• the date stated in the contract as being the date on which a claim for a progress payment may be made by a claimant in relation to work carried out or undertaken to be carried out under the contract, or

  • if the contract provides no express date, the last day of the month in which the construction work was first carried out under the contract and the last day of each subsequent named month.

Nothing in the SOP Act prevents a claimant from including in a payment claim, any amount that has been the subject of a previous claim and which remains unpaid.

However a payment claim cannot be served more than 12 months after the construction work to which the claim relates was last carried out.

Where the claimant is a head contractor, the claimant:

  • must not serve a payment claim on the principal unless the claim is accompanied by a supporting statement (in the form required by the SOP Act) that sub-contractors have been paid that indicates that it relates to that payment claim; and

  • must not serve a payment claim on the principal accompanied by a supporting statement, knowing that the statement is false or misleading in a material particular. 

Service of Payment Claims

The payment claim will only be valid if it has been served correctly on the  person who is liable to make payment.

The SOP Act expressly provides that payment claims may be served on the person:

  • by delivering it to the recipient personally; or

  •  by lodging it during normal office hours at the recipient’s ordinary place of business; or

  • by sending it via post, addressed to the persons ordinary place of business; or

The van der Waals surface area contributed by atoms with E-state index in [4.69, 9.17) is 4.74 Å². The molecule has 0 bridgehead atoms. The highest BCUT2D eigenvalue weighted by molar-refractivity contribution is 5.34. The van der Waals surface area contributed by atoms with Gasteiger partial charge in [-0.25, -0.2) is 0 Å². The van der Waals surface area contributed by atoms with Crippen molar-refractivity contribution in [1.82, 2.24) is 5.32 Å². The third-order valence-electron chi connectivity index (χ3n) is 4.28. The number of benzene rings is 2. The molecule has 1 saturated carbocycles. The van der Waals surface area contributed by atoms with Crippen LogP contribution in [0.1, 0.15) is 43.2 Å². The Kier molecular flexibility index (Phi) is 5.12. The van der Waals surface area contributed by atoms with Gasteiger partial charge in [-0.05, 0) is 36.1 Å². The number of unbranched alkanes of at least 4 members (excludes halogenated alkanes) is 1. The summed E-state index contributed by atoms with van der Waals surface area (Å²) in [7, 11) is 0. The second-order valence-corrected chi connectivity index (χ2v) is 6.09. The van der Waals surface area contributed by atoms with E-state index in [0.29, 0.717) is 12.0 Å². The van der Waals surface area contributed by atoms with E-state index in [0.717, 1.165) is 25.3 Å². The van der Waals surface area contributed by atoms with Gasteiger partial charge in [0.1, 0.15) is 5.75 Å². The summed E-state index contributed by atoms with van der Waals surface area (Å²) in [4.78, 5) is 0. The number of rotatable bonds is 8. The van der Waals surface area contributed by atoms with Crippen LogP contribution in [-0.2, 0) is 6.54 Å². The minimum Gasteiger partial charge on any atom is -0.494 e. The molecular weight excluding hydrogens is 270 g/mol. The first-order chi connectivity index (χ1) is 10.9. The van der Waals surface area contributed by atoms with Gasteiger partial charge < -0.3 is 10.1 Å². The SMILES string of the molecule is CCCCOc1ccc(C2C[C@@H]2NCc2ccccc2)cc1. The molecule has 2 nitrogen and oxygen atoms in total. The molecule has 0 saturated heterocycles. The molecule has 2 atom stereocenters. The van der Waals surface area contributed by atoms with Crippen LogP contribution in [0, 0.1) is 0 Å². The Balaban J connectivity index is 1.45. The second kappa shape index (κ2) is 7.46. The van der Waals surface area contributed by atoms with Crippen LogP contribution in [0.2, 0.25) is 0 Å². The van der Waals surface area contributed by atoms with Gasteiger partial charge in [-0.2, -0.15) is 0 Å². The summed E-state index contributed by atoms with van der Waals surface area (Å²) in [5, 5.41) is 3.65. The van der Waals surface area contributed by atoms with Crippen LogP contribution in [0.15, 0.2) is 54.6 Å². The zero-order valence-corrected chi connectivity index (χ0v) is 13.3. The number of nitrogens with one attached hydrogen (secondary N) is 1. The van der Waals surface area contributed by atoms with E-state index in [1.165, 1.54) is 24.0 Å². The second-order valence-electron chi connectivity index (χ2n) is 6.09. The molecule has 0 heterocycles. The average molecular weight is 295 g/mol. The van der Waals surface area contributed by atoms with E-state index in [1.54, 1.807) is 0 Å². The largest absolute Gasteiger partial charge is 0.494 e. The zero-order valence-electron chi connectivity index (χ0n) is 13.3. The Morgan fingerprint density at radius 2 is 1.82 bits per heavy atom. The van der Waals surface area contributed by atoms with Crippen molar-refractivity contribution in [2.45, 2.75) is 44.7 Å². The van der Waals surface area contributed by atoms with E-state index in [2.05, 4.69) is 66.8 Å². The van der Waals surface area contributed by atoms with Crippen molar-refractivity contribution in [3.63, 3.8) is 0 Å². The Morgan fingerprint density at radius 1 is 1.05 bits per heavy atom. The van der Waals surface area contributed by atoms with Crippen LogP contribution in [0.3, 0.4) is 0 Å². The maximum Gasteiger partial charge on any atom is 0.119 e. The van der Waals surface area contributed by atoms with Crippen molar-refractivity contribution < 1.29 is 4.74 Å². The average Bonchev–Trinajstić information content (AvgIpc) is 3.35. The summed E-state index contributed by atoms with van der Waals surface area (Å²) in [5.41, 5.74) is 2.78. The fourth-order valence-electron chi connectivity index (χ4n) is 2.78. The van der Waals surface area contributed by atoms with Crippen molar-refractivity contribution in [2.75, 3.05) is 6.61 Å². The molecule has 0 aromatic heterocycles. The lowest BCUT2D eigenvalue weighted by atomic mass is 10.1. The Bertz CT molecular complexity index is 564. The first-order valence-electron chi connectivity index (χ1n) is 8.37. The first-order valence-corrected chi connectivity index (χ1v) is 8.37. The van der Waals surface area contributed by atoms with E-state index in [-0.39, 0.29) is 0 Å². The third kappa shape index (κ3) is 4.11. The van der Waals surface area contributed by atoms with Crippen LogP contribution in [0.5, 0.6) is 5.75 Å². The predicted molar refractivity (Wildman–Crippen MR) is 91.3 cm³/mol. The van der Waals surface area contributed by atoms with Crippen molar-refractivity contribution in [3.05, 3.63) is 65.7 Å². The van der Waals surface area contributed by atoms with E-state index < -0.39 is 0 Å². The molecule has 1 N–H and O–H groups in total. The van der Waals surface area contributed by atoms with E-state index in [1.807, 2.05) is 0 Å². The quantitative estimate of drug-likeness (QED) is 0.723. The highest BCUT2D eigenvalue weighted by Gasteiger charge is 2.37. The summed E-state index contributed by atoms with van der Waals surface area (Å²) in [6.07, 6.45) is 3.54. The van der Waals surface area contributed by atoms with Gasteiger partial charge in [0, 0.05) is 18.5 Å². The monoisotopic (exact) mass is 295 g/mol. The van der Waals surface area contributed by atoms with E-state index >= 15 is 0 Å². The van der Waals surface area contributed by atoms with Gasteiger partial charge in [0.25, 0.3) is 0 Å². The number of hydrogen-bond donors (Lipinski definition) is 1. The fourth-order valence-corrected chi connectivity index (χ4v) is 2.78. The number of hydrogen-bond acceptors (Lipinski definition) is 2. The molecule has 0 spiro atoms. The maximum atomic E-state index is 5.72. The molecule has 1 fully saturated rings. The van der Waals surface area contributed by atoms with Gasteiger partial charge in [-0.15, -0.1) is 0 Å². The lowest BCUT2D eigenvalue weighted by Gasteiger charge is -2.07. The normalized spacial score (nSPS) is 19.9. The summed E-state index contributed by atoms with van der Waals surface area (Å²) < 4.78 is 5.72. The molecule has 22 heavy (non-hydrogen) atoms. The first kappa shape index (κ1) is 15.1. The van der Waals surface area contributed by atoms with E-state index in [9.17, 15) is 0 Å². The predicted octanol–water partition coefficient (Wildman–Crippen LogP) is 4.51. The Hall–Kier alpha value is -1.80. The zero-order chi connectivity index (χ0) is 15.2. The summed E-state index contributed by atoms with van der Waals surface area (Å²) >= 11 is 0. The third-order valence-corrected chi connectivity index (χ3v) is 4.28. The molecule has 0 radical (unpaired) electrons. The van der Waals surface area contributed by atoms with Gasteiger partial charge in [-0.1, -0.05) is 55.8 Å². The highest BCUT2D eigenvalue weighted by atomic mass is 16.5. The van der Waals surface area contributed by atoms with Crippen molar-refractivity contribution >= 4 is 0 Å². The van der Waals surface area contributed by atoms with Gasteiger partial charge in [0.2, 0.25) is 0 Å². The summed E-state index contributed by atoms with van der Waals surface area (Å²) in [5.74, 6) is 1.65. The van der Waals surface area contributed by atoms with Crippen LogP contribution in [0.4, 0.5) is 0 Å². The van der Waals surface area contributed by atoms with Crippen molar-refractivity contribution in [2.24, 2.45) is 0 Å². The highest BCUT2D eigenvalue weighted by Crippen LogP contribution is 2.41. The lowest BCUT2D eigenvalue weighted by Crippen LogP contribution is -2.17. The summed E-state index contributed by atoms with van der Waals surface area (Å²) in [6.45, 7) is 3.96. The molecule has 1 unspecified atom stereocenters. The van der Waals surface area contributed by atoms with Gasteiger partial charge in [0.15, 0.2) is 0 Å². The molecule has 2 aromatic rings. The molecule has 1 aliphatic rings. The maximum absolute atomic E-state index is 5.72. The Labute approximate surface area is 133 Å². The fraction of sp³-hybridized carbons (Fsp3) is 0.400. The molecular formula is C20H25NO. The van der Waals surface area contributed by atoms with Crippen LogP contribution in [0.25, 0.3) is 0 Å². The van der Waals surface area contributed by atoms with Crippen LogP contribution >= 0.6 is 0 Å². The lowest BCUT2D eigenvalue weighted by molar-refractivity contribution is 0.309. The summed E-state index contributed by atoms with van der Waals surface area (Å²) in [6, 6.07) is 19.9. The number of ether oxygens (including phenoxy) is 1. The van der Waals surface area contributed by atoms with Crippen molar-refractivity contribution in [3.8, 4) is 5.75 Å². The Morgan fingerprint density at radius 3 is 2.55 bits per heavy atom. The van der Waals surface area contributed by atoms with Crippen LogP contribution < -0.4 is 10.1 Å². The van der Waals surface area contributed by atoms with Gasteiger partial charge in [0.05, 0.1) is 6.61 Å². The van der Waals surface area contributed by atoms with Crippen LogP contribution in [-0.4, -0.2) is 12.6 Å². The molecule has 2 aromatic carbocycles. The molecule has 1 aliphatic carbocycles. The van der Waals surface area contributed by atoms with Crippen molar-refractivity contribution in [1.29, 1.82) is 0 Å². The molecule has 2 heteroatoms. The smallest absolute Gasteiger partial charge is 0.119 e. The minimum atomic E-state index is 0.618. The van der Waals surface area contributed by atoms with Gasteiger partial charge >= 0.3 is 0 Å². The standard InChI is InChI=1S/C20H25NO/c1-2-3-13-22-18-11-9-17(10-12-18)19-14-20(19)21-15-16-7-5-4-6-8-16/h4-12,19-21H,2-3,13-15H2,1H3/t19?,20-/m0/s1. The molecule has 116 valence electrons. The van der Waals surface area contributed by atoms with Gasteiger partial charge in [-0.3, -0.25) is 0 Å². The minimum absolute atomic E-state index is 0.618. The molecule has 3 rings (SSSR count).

• by email to an email address specified by the recipient for the service of documents of that kind; or

  • in any other manner prescribed by the construction contract.

How Bartier Perry helped an excavator operator recover an outstanding debt from a home building contractor

Bartier Perry acted for an individual providing excavation and earthworks services.

He was engaged by a residential builder to provide excavation and levelling services.

A valid payment claim was served made up of 12 daily invoices for services provided.

The payment claim:

  1. identified the construction work to which the claim related, specifying the bucket work and the hammer work undertaken; and

  2. indicated the amount of the progress claim (claimed amount).

As the contract between the parties was entered into before 21 October 2019, the payment claim was not required to state that it was made under the SOP Act.

The residential builder did not serve a payment schedule and did not pay the progress payment by the due date.

Our client tried unsuccessfully to recover the debt before seeking our advice. The builder said the work carried out by the excavator operator was defective and threatened a cross claim for alleged damage to the boundary fence.

Bartier Perry reviewed the contract between the parties and our client’s payment claim and confirmed that our client had issued a valid payment claim.

Bartier Perry issued a letter of demand to the builder.

A draft NSW Local Court statement of claim was attached to the letter of demand and clearly pointed out to the builder that because he had not issued a payment schedule, the SOP Act prevented the builder from raising any defence or cross-claim in relation to matters under the construction contract.

Bartier Perry secured recovery of the majority of the debt without the need for any court action, thereby protecting our client from the cost and worry of commencing formal legal proceedings.

How Bartier Perry can help you

Bartier Perry’s Building and Construction team are experienced in assisting contractors and suppliers to use the SOP Act to make claims for payment and recoup unpaid invoices, by:

  • reviewing the relevant contract and payment claims to ensure compliance with the SOP Act;

  • drafting letters of demand for payment; and

  • enforcing any rights under the SOP Act.

Simply contact Mark Glynn, David Creais or Jack Williams.

Authors: Mark Glynn, David Creais & Jack Williams